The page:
Cheval des Andes 2006
The 2006 Cheval des Andes was bottled in early 2008 but has not yet been released. The 2006 vintage is superb throughout Mendoza and this wine, as in many other bodegas I visited in April 2008, shows off the extra dimension of complexity made possible in an exceptional year. The wine is composed entirely of Malbec and Cabernet Sauvignon. It is a bit more saturated than the 2005 with a splendid perfume of pain grille, mineral, espresso, black cherry, and black raspberry that leaps from the glass. More opulent and layered than the 2005, it also conceals a bit more structure. The finish seems to go on and on. Drink it from 2015 to 2035.
From the joint venture between Cheval Blanc of St-Emilion and Terrazas de los Andes, this 2006 is still youthful, full of vitality and force. The tannins are wild, almost unruly, corralled by ripe flavors with the kind of depth that will reward cellaring. Give it three or four years, then open it with a ribeye.
Dense and dark, with aromas of rubber and leather. Complex and stylish, but with raw power, and the flavors of blackberry, fig paste and herbs register as modern Mendoza. Malbec-Cabernet Sauvignon-Petit Verdot; best from 2011-2015
Bright medium ruby. Initially restrained aromas of currant, black cherry and chocolatey oak accented by pepper and herbs. Suave and claret-like, with mounting energy and inner-mouth floral character to the delineated flavors of currant, tobacco leaf, graphite and pepper. Intensely flavored but understated and backward wine, with strong but well integrated acidity. Finishes firmly tannic, refined and long, with a chocolatey sweetness and stronger minerality emerging with extended aeration. This laid-back wine, a joint venture between Cheval Blanc and Terrazas de los Andes, needs at least a few years of cellaring. (An earlier bottle began a bit less floral and more youthfully tough but became markedly sweeter and more pliant with 24 hours in the recorked bottle.)
This broad-shouldered red delivers a mix of dark currant, licorice, damson plum and blackberry fruit flavors, well-integrated with espresso-tinged toast. Stays dense and loamy through the finish. Malbec, Cabernet Sauvignon and Petit Verdot. Drink now through 2011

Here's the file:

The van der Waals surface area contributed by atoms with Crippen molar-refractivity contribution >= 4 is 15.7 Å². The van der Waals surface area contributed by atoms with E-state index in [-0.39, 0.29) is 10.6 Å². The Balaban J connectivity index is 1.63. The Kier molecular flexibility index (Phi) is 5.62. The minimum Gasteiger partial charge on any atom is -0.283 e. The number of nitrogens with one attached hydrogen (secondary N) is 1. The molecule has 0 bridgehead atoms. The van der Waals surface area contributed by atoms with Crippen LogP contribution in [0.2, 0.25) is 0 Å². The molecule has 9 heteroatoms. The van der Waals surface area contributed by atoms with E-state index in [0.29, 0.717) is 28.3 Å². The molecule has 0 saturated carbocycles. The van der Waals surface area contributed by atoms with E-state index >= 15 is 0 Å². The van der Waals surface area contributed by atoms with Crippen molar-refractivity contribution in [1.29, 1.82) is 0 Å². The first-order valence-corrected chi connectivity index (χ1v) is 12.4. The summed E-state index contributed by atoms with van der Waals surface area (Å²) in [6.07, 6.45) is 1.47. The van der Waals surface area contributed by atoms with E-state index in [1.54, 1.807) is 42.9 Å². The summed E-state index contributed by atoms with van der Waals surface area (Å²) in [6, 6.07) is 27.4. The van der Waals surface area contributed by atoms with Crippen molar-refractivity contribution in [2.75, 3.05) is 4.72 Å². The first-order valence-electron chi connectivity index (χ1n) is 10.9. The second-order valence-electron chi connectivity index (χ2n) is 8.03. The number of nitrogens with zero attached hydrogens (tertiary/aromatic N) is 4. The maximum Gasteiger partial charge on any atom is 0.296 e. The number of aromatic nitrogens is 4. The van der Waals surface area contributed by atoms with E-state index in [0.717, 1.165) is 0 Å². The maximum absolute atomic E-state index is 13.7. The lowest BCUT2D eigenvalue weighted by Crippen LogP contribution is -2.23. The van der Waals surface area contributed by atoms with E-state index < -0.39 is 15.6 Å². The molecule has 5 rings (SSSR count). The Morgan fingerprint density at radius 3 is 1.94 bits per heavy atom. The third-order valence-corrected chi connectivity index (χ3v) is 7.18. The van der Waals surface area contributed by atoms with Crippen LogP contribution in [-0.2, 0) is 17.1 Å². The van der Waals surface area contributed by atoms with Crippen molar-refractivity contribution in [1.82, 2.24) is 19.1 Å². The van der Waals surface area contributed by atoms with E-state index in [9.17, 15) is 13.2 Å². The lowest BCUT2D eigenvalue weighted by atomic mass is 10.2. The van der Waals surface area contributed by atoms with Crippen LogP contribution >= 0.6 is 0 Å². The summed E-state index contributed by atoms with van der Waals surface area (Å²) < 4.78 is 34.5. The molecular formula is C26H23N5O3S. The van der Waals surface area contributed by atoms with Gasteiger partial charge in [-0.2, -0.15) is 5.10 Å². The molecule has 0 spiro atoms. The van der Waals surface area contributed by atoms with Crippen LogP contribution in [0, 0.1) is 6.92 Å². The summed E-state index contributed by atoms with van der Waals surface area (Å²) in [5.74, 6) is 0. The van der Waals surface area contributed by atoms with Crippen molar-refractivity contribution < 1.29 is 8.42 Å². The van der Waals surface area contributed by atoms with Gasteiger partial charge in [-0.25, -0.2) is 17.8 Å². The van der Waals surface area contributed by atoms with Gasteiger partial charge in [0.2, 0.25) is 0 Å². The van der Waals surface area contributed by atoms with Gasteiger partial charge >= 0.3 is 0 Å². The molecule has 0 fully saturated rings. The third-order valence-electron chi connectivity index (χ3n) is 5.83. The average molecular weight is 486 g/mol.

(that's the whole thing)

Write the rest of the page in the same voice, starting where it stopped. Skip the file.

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Cheval des Andes produces its grapes entirely in two wholly-owned, high-elevation vineyards: Las Compuertas, our jewel vineyard... View More
The perfect intersection of bright fruit and savory earthiness...
The perfect intersection of bright fruit and savory earthiness, Sangiovese is the backbone variety in Tuscany. While it is best known as the chief component of Chianti, it reaches the height of its power and intensity in the complex, long-lived Brunello di Montalcino. Elsewhere throughout Italy, it can make inexpensive wines for daily consumption ranging from inoffensive to deliciously easy. On the French island of Corsica, under the name Nielluccio, it produces excellent bright and refreshing red and rosé wines with a personality of their own. Sangiovese has also enjoyed moderate popularity in California and Washington State over the last few decades.
In the Glass
Sangiovese is a medium-bodied red with savory flavors of tart cherry, plum, tomato, fresh tobacco, anise, thyme, oregano, and dried earth. High-quality, well-aged examples will take on notes of smoke, clay pot, leather, gamey meat, potpourri, and dried fruits. Corsican Nielluccio is distinguished by a subtle perfume of dried flowers.
Sangiovese is the ultimate pizza and pasta red—its high acidity, moderate alcohol, and grainy tannins create an affinity with tomato-based dishes, spicy meats, and anything off the barbecue.
Although it is the star variety of Tuscany, cult-classic “Super-Tuscan” wines may contain no Sangiovese at all! Since the 1970s, local winemakers have been producing big, bold wines (with price tags to match) that are typically monovarietal or a blend of one or more of several international varieties—usually Cabernet Sauvignon, Cabernet Franc, Merlot, or Syrah—with or without Sangiovese.